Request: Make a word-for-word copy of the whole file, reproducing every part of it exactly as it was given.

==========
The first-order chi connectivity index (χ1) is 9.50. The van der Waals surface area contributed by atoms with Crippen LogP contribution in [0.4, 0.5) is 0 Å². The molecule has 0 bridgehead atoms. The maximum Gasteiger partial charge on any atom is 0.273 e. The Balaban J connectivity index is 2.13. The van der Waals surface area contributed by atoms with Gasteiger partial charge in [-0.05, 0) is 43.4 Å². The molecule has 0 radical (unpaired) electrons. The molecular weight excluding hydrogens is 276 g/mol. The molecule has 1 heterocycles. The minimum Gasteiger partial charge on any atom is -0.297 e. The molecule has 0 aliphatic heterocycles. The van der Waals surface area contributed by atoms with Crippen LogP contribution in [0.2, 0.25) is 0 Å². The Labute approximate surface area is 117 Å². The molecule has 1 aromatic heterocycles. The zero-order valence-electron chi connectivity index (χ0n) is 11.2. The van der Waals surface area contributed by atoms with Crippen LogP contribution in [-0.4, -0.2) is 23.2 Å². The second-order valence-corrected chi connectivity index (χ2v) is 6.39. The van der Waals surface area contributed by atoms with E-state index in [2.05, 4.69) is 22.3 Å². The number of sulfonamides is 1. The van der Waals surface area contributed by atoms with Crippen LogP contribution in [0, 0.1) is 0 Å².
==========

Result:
The first-order chi connectivity index (χ1) is 9.50. The van der Waals surface area contributed by atoms with Crippen LogP contribution in [0.4, 0.5) is 0 Å². The molecule has 0 bridgehead atoms. The maximum Gasteiger partial charge on any atom is 0.273 e. The Balaban J connectivity index is 2.13. The van der Waals surface area contributed by atoms with Gasteiger partial charge in [-0.05, 0) is 43.4 Å². The molecule has 0 radical (unpaired) electrons. The molecular weight excluding hydrogens is 276 g/mol. The molecule has 1 heterocycles. The minimum Gasteiger partial charge on any atom is -0.297 e. The molecule has 0 aliphatic heterocycles. The van der Waals surface area contributed by atoms with Crippen LogP contribution in [0.2, 0.25) is 0 Å². The Labute approximate surface area is 117 Å². The molecule has 1 aromatic heterocycles. The zero-order valence-electron chi connectivity index (χ0n) is 11.2. The van der Waals surface area contributed by atoms with Crippen LogP contribution in [-0.4, -0.2) is 23.2 Å². The second-order valence-corrected chi connectivity index (χ2v) is 6.39. The van der Waals surface area contributed by atoms with E-state index in [2.05, 4.69) is 22.3 Å². The number of sulfonamides is 1. The van der Waals surface area contributed by atoms with Crippen LogP contribution in [0, 0.1) is 0 Å².